Ultimate Indie Act: From Big Company to Releasing a Game Solo

CASUAL CONNECT USA 2016

What does it really take to make a game solo? In the last year game designer Layton Hawkes made the change from a big company to one-man development team. He will present the creation story for his first title Puzzlepops! From its origins to recent launch on the App Store, and show the stats. Come and hear some of the surprising lessons learned across design, development, marketing and live-ops when you’re doing it all!


The Game Design Process: Live!

Game Connect Asia Pacific 2015

Presented in collaboration with Luke Muscat, Creative Director at Prettygreat.

"Don’t get me wrong, conferences are great. So many smart people, so much to learn. We carefully examine what people have spent the last 12 months doing, and how well they did it. Their expert solution to the problem. And it’s great. But there is another way to learn. Something I have always found to be the most powerful of all. Watching other designers work.

Sometimes they make amazing things. Often they don’t. But watching people go through the process provides another learning opportunity. What did they try? Why? What were they thinking? How would I do it differently?

Luke and Layton will talk through their design process and philosophy and then each open an envelope containing a design challenge. This won’t be set up, they will have no idea what hell they are in for. And then they have 30 minutes to talk through their process and thought process while also trying to solve it. Will it be a success? A train wreck? That’s the beauty of it. Nobody knows."

Doubling Day 7 Retention: Taking Creative Risks with Bears vs. Art

Casual Connect Asia 2015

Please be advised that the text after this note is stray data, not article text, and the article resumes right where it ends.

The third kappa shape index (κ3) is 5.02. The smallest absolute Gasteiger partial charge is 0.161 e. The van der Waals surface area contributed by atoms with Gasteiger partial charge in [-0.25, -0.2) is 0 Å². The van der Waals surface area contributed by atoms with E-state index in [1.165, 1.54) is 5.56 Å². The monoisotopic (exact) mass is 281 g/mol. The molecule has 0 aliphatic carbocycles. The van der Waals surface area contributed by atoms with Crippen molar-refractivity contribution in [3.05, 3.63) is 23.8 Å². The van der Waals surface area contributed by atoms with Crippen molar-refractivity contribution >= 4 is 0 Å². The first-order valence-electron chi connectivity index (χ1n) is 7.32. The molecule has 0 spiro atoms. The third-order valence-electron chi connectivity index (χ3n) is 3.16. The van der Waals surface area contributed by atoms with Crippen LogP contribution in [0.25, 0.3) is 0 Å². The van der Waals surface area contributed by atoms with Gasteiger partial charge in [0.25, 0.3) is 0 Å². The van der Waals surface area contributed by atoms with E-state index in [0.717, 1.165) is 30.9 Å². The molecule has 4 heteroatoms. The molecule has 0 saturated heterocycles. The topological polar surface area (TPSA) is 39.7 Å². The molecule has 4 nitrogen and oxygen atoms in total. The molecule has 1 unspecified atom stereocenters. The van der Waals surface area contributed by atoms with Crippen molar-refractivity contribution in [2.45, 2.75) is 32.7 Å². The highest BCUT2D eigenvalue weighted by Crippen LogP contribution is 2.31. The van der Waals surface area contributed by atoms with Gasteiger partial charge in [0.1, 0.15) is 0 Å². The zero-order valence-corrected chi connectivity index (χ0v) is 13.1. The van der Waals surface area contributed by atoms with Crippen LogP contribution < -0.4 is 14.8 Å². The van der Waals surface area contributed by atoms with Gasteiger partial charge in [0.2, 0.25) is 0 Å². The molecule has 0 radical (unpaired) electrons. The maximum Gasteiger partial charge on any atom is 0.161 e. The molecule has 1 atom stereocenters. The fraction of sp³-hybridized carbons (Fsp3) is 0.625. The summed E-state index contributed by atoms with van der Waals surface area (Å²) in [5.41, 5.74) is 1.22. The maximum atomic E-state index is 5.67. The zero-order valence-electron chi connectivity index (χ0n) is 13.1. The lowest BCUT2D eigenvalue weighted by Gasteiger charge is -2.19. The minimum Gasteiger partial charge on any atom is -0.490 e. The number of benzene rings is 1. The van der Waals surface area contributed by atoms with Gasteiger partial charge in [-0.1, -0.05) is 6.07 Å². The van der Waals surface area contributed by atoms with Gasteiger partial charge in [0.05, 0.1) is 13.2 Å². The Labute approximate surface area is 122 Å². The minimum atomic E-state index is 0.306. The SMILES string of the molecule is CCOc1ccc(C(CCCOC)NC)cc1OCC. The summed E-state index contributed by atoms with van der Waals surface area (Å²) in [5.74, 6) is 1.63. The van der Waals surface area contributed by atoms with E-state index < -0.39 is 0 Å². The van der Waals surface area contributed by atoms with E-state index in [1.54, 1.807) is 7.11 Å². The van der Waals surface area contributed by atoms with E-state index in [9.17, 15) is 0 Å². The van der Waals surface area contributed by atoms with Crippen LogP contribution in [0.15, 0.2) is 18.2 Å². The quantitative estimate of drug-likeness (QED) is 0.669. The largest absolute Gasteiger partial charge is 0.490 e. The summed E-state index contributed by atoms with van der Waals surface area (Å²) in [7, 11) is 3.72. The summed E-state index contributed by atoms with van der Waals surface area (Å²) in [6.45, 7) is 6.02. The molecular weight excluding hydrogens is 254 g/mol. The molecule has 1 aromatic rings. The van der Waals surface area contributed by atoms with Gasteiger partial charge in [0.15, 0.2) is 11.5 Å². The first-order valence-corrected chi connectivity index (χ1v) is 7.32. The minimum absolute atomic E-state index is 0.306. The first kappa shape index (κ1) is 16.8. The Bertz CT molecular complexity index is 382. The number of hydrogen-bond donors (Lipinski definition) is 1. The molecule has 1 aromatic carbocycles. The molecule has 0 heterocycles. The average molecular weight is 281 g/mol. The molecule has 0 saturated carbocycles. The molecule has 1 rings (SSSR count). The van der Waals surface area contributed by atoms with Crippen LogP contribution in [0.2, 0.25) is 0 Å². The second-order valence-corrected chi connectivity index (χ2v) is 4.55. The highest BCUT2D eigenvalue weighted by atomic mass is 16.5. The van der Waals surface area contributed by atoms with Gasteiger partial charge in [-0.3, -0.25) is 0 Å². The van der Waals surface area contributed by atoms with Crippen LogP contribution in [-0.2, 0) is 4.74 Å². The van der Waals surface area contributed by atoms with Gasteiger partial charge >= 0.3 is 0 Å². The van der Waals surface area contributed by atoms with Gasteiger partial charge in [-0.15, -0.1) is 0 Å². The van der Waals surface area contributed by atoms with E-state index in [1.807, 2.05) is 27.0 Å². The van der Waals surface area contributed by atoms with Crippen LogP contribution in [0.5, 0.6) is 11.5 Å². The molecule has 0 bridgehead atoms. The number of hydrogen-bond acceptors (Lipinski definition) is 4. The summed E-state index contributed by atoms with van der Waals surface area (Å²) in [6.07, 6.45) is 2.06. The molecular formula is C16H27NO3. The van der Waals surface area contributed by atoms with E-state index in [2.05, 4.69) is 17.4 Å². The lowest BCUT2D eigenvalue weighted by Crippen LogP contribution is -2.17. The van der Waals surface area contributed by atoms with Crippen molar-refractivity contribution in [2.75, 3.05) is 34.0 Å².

Using examples from Halfbrick's Bears vs. Art, this session showed how the developers used split testing to increase retention and creatively free themselves from a cautious start to soft launch. After first stumbling and making small changes, they embraced a new and successful development approach. In this speech, I discussed how to avoid Halfbrick's mistakes and shared the key lessons that led us to double our day 7 metrics.

Gamesauce interviewed me about this session, games dev, inspiration and my thoughts on the what the future holds, check it out here: BALANCING THE TECHNICAL AND THE ARTISTIC


Perfecting Our Puzzles: Lessons in Level Design From Bears vs. Art

Games Dev Brisbane 2015

Using examples from the development of Halfbrick's Bears vs. Art, this talk explores the key lessons learned from designing hundreds of authored puzzles. When developing a casual game with challenges requiring critical thinking, while being widely accessible, the team needed to work smart to curb player frustration in inventive ways. We learned much about what influenced a player’s perception of difficulty, their critical decision-making, and their experience of failure and achievement. Hear how to create successful puzzles for your game using simple methods of mixing chance-based/logical reasoning mechanics, directing attention with visual cues, and creating environments of shared responsibility.


The Right Mix: Balancing Logic and Chance to Create compelling Puzzles

Casual Connect USA 2015

Using examples from the development of Halfbrick's Bears vs. Art, this talk explores the tension between the logic driven and the chance-based, randomized elements in puzzle design. We found these elements influenced a player's perception of difficulty, critical decision-making, and their experience of frustration and achievement. Hear how to create more compelling puzzles by balancing logic and chance effectively.


Visually Inspeared: Player decision-making and Visual cues

AalBorg University, Copenhagen 2011

Visually Inspeared was a directed research project undertaken at Aalborg University in 2011. The report contants a thorough investigation of visual cues, and if they are capable of effectively guiding a player towards a defined goal in a game. As game designers have a tendency to use textual feedback to inform players, it was interesting to investigate there was another solution. What difference could be seen by the change from textual to visual feedback? After an analysis focusing on important aspects of perceptual psychology, visual cues, and examples of visual feedback in current games, a prototype was designed and developed to test visual cues in effect. I managed the production of this prototype and four other team members working in Unity 3. This included tutoring and teaching important C# and level design concepts such as teaching and testing game mechanics.

The resulting tests performed on the prototype showed a strong indication that visual cues were effective and able to guide the player, as the prototype taught the game mechanics on its own, without any textual feedback systems.